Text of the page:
Balash Impresses the Crowd at AEMA Keynote
The line for the 2018 American Exploration & Mining Association (AEMA) keynote luncheon was long and some miners were agitated. For $50 per seat, the AEMA had promised U.S. Department of Interior (DOI) Secretary Ryan Zinke, but he didn’t turn up. Based on the conversations held in line, however, Zinke’s approval rating among western miners isn’t as high as one would think. The skeptics believed that is why the DOI dispatched Joe Balash, assistant DOI secretary for lands and minerals, to address the crowd.
Next year will be a transitional year for the AEMA with its Executive Director Laura Skaer passing the torch to Mark Compton. Before Balash was introduced to a large, crowded room, the association took care of some important business. The new incoming AEMA President Steve Alfers was the emcee. He explained how Skaer transformed a regional mining association into a leading national voice for exploration, the junior mining sector and federal lands issues. Skaer was presented with an award for her 22 years of service and received a standing ovation.
Under Skaer’s leadership, the AEMA fought regulatory overreach and Alfers explained that the group needed to maintain its momentum. “The collaborative way in which this association works is impressive,” Alfers said. “As far as expertise in public lands and operational issues, no one is more informed than the AEMA. We don’t want to compromise our capacity as a group to stay on top of issues as they pop up.”
The AEMA intends to defend the Mining Law of 1872. “Tenure and security of title for the mining industry is becoming increasingly important,” Alfers said. “Twenty years ago, it didn’t take six or seven years to approve a plan of operations, but it does now. With those timelines, we have an even greater need for security of title. We should restore patents under the Mining Law.”
Alfers introduced Balash, who is a young man with a big job, but he convinced the crowd that he was up to the challenge. Before accepting the DOI position, he was the commissioner of the Alaska Department of Natural Resources. He managed an organization that is responsible for one of the largest portfolios of land and water resources in the world. Today, he oversees four agencies within the DOI, including the Bureau of Land Management (BLM), which is of paramount interest to western U.S. miners working on federal lands.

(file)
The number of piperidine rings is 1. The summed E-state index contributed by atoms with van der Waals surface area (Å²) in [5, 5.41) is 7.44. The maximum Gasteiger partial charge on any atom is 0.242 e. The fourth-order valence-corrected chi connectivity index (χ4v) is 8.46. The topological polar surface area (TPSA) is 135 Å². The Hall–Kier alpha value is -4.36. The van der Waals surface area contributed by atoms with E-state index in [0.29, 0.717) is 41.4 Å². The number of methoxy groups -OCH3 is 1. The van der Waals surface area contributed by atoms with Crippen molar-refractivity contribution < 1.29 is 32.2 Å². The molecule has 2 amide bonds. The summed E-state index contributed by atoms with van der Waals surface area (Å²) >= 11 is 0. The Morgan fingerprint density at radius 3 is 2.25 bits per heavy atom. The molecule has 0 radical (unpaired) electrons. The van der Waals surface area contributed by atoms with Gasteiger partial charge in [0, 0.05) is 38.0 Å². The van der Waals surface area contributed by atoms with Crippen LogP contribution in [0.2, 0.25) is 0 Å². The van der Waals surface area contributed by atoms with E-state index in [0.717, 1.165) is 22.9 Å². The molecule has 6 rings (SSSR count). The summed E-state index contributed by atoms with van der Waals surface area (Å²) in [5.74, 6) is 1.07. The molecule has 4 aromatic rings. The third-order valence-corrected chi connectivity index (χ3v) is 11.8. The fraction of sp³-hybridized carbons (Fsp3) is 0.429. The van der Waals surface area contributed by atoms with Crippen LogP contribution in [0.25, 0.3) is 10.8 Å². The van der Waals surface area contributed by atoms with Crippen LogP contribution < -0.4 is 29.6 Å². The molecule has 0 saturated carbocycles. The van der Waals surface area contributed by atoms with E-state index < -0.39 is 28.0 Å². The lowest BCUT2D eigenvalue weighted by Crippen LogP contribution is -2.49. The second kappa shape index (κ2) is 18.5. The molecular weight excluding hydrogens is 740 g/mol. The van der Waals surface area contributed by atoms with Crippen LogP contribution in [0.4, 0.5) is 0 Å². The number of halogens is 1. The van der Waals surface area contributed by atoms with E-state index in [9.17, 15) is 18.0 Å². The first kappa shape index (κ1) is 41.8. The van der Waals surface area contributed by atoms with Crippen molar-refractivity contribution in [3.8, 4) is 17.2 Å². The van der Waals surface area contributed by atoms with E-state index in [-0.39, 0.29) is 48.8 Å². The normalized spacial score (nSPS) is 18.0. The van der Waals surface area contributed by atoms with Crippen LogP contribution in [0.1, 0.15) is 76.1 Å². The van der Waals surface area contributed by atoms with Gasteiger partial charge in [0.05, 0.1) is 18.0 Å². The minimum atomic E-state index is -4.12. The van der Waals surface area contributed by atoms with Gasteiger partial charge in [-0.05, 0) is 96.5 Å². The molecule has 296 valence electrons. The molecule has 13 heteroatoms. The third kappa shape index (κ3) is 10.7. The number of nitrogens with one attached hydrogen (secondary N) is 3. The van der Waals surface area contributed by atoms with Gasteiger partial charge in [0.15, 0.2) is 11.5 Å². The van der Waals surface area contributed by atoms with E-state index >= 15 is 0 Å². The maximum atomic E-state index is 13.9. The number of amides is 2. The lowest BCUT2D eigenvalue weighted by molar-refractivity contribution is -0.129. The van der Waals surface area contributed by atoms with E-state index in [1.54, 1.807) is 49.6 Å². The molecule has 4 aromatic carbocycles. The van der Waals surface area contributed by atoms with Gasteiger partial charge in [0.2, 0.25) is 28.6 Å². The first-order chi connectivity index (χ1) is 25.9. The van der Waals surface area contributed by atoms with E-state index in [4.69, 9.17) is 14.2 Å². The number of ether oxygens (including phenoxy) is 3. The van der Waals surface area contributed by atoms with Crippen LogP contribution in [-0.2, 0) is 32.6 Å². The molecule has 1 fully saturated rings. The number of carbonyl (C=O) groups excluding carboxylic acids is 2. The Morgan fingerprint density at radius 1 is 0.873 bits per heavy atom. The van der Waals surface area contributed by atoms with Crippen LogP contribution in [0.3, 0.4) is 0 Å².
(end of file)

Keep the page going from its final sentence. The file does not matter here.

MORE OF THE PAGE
When BLM was first organized, Balash said, they had a badge that depicted the BLM mission and there were people on it: a cowboy, a miner, a surveyor, a roughneck and a forester. The more modern version of the badge has no people. Balash found this symbolic and said this administration is committed to addressing and rectifying that situation.
I can’t do his speech justice with this short column, but E&MJ will publish it next month. Balash talked about all the regulatory overreach that was rolled back in the last two years. He discussed what the administration has planned for 2019 and beyond. The miners in attendance, however, were loaded for bear. During a Q&A period that seemed to last for 20 to 30 minutes, he fielded questions, many of which were very specific and technical in nature. He answered all their questions and silenced the room, and then he too received a standing ovation. It’s been a long time since a federal regulator received that type of recognition from a room full of miners.
Steve Fiscor, Publisher & Editor-in-Chief, E&MJ